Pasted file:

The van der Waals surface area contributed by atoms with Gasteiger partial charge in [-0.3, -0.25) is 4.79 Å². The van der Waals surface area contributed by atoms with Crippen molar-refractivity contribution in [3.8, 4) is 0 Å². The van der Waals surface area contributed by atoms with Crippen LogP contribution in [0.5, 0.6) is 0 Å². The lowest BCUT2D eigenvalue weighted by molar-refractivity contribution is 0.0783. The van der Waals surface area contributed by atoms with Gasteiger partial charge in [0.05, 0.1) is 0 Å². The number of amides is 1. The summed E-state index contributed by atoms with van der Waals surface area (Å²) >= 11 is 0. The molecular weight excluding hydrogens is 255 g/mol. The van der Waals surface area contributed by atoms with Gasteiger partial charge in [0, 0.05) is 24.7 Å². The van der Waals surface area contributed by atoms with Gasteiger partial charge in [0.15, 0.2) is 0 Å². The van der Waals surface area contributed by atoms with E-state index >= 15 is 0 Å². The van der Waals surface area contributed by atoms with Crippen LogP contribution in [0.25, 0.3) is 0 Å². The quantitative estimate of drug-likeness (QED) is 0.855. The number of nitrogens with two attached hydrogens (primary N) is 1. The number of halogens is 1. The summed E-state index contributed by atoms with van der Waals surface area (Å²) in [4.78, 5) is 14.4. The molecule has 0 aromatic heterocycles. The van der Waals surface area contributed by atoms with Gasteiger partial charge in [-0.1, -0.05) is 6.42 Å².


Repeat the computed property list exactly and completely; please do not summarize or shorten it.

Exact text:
The van der Waals surface area contributed by atoms with Gasteiger partial charge in [-0.3, -0.25) is 4.79 Å². The van der Waals surface area contributed by atoms with Crippen molar-refractivity contribution in [3.8, 4) is 0 Å². The van der Waals surface area contributed by atoms with Crippen LogP contribution in [0.5, 0.6) is 0 Å². The lowest BCUT2D eigenvalue weighted by molar-refractivity contribution is 0.0783. The van der Waals surface area contributed by atoms with Gasteiger partial charge in [0.05, 0.1) is 0 Å². The number of amides is 1. The summed E-state index contributed by atoms with van der Waals surface area (Å²) >= 11 is 0. The molecular weight excluding hydrogens is 255 g/mol. The van der Waals surface area contributed by atoms with Gasteiger partial charge in [0, 0.05) is 24.7 Å². The van der Waals surface area contributed by atoms with Gasteiger partial charge in [0.15, 0.2) is 0 Å². The van der Waals surface area contributed by atoms with E-state index >= 15 is 0 Å². The van der Waals surface area contributed by atoms with Crippen LogP contribution in [0.25, 0.3) is 0 Å². The quantitative estimate of drug-likeness (QED) is 0.855. The number of nitrogens with two attached hydrogens (primary N) is 1. The number of halogens is 1. The summed E-state index contributed by atoms with van der Waals surface area (Å²) in [4.78, 5) is 14.4. The molecule has 0 aromatic heterocycles. The van der Waals surface area contributed by atoms with Gasteiger partial charge in [-0.1, -0.05) is 6.42 Å².